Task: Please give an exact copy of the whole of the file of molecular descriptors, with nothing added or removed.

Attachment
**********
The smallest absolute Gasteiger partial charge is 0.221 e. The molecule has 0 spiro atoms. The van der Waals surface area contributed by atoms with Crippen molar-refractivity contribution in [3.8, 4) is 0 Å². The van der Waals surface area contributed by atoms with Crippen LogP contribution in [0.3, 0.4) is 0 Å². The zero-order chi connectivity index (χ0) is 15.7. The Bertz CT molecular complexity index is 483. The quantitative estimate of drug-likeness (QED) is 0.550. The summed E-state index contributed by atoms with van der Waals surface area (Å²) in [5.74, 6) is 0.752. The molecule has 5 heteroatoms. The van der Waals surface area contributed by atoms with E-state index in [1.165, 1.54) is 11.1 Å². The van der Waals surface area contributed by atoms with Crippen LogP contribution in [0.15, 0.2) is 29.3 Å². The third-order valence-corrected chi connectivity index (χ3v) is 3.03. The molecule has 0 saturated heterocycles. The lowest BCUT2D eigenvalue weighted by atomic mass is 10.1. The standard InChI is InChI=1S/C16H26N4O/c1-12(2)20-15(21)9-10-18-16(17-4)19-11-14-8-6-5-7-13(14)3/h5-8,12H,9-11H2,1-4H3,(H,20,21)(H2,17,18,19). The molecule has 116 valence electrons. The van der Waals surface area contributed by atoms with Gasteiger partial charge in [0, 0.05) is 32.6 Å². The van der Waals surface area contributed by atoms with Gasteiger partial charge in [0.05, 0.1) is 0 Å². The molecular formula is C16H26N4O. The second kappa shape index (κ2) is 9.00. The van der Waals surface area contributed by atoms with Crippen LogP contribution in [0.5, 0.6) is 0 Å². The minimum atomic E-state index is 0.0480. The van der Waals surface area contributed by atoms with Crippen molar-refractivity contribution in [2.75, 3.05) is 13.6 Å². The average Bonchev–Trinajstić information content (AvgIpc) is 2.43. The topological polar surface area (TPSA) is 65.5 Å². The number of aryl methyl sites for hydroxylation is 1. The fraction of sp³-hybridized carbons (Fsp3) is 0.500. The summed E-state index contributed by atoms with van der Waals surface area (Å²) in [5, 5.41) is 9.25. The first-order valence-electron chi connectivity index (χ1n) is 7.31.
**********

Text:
The smallest absolute Gasteiger partial charge is 0.221 e. The molecule has 0 spiro atoms. The van der Waals surface area contributed by atoms with Crippen molar-refractivity contribution in [3.8, 4) is 0 Å². The van der Waals surface area contributed by atoms with Crippen LogP contribution in [0.3, 0.4) is 0 Å². The zero-order chi connectivity index (χ0) is 15.7. The Bertz CT molecular complexity index is 483. The quantitative estimate of drug-likeness (QED) is 0.550. The summed E-state index contributed by atoms with van der Waals surface area (Å²) in [5.74, 6) is 0.752. The molecule has 5 heteroatoms. The van der Waals surface area contributed by atoms with E-state index in [1.165, 1.54) is 11.1 Å². The van der Waals surface area contributed by atoms with Crippen LogP contribution in [0.15, 0.2) is 29.3 Å². The third-order valence-corrected chi connectivity index (χ3v) is 3.03. The molecule has 0 saturated heterocycles. The lowest BCUT2D eigenvalue weighted by atomic mass is 10.1. The standard InChI is InChI=1S/C16H26N4O/c1-12(2)20-15(21)9-10-18-16(17-4)19-11-14-8-6-5-7-13(14)3/h5-8,12H,9-11H2,1-4H3,(H,20,21)(H2,17,18,19). The molecule has 116 valence electrons. The van der Waals surface area contributed by atoms with Gasteiger partial charge in [0, 0.05) is 32.6 Å². The van der Waals surface area contributed by atoms with Gasteiger partial charge in [0.05, 0.1) is 0 Å². The molecular formula is C16H26N4O. The second kappa shape index (κ2) is 9.00. The van der Waals surface area contributed by atoms with Crippen LogP contribution in [0.5, 0.6) is 0 Å². The minimum atomic E-state index is 0.0480. The van der Waals surface area contributed by atoms with Crippen molar-refractivity contribution in [2.75, 3.05) is 13.6 Å². The average Bonchev–Trinajstić information content (AvgIpc) is 2.43. The topological polar surface area (TPSA) is 65.5 Å². The number of aryl methyl sites for hydroxylation is 1. The fraction of sp³-hybridized carbons (Fsp3) is 0.500. The summed E-state index contributed by atoms with van der Waals surface area (Å²) in [5, 5.41) is 9.25. The first-order valence-electron chi connectivity index (χ1n) is 7.31.